All right, now let’s just qualify that a week is seven years. That’s my point. Jump up with me now to Matthew 24 verse 15. This is in the Lord’s earthly ministry, toward the end of it, of course. This whole chapter is prophesying these final seven years that Daniel spoke of in verse 27.
“When ye therefore shall see the abomination of desolation, spoken of by Daniel the prophet,…” And when did Daniel say it would happen? In the middle of the week. Don’t forget that now. Daniel says in the middle of the week this anti-Christ, or the prince that shall come as he calls him, will come into the Temple and defile it. All right, Jesus is putting his stamp of approval on that. He says:
“When ye therefore shall see that abomination of desolation, spoken of by Daniel the prophet, stand in the holy place, (in the middle of that week) (whoso readeth, let him understand:)” All right, that’s all we need of that verse for the time being. We’ll be hitting it again later.
Now, jump all the way up to Revelation where, like we just said, the other Beloved of Scripture is writing, John, and turn with me to chapter 11. Revelation chapter 11 and we’re just going to be looking at time-factors. I’m not going to associate anything with it. I just want you to see the time-factor. Revelation chapter 11 verse 2, all got it? No, I’ve got to wait. You know, I’ve said it before, my listening audience says, Les, I appreciate that you wait so I can find the Scriptures. Okay, here we are.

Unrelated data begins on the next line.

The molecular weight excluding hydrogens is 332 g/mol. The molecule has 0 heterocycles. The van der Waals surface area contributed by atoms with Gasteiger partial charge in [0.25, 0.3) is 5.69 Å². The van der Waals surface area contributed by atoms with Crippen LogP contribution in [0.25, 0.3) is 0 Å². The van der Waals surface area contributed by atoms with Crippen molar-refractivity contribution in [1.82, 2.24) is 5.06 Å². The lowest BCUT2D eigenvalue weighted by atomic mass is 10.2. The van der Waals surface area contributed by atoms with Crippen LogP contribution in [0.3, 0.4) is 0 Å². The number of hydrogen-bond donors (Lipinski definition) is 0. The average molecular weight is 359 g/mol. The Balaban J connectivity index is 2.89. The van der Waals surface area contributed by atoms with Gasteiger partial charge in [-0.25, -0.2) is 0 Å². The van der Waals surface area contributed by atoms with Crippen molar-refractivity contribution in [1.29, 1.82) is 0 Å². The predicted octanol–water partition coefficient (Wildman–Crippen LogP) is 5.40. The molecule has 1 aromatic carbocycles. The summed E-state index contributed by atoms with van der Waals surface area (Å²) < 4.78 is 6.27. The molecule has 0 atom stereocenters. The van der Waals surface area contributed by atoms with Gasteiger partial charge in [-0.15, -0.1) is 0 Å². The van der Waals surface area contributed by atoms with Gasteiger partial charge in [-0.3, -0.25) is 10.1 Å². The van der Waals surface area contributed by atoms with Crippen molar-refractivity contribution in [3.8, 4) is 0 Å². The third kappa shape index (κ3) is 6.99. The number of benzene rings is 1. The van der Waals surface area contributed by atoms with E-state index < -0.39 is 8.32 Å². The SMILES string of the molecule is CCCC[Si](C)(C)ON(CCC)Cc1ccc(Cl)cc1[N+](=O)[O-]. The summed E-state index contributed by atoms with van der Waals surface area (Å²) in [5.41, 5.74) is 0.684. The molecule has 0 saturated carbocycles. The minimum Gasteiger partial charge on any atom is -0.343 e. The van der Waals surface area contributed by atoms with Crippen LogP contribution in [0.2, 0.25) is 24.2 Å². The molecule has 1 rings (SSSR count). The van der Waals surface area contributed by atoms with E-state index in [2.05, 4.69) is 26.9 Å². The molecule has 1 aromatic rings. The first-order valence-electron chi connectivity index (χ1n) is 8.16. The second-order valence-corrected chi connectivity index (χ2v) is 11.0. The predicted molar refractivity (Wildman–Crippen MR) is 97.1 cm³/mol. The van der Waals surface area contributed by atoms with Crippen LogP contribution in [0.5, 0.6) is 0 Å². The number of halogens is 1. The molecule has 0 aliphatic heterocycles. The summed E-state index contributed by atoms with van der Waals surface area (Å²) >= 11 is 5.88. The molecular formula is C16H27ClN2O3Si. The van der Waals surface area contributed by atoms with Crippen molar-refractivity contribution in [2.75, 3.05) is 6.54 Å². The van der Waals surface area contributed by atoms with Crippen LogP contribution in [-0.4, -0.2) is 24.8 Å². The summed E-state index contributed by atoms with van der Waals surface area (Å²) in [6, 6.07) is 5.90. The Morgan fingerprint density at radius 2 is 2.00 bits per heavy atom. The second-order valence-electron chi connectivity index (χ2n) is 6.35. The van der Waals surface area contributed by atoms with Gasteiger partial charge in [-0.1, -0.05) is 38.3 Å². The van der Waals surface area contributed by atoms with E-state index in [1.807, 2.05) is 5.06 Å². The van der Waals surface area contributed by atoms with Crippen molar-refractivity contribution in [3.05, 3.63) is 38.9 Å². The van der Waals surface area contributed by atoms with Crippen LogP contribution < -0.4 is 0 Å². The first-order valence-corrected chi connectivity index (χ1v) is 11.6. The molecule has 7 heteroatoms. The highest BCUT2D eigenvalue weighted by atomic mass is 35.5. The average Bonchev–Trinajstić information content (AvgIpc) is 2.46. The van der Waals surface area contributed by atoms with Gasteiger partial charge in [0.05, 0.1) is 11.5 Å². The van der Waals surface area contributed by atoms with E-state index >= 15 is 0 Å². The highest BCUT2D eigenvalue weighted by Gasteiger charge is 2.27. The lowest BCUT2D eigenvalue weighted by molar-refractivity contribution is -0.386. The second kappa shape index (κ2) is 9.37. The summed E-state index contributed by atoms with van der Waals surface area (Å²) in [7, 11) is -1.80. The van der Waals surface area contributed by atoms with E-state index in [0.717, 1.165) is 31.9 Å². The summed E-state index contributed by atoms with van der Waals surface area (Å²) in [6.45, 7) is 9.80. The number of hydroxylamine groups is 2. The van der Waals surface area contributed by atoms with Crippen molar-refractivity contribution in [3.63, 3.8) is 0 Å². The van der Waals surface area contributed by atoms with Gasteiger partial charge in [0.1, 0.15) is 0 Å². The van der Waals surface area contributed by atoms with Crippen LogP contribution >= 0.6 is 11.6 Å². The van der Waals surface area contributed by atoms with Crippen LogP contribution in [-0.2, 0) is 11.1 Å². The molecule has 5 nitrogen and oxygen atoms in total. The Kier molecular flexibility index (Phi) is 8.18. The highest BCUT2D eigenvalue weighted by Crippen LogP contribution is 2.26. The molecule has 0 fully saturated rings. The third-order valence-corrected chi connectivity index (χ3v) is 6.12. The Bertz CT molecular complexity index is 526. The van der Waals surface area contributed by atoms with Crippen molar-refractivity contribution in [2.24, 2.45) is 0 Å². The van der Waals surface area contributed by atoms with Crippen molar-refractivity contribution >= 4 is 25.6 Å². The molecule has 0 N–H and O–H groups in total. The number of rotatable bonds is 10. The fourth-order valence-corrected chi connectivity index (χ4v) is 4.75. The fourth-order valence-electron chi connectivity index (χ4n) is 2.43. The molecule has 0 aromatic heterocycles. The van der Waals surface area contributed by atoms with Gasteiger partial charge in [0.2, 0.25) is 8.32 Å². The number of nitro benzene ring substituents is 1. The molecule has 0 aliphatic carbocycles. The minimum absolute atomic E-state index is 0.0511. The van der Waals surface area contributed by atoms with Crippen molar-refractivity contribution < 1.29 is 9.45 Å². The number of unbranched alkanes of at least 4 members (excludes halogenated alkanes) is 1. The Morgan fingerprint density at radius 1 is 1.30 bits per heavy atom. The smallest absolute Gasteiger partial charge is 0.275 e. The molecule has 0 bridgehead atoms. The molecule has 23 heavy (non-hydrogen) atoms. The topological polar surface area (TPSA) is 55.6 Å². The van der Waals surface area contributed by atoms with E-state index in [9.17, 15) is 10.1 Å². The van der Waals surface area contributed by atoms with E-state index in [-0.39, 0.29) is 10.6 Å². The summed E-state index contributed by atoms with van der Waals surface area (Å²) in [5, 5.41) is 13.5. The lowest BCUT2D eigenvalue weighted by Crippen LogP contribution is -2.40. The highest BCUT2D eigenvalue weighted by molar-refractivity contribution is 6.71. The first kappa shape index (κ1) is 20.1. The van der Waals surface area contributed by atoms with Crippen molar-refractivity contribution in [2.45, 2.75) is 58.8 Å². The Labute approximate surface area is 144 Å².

“But the court which is without the temple leave out, and measure it not; for it is given unto the Gentiles: (Now here it comes.) and the holy city (Jerusalem, the Gentiles) shall they tread under foot forty and two months.” How long is 42 months? Three-and-a-half years. Okay. Next verse, verse 3:
“And I will give power unto my two witnesses, (and these two witnesses) and they shall prophesy (or preach, or speak forth) a thousand two hundred and sixty days, clothed in sackcloth.” How long is twelve hundred and sixty days? Three-and-a-half years.
All right, now let’s go over to chapter 12. Now remember what I’m establishing—that this week that Daniel speaks of is seven years, and it is always split in half: three-and-a-half and three-and-a-half. From the opening day until the abomination of the anti-Christ going in and defiling the Temple are three-and-a-half years. From the abomination until the end and Christ’s Second Coming are the second three-and-a-half years. That’s all I’m trying to establish.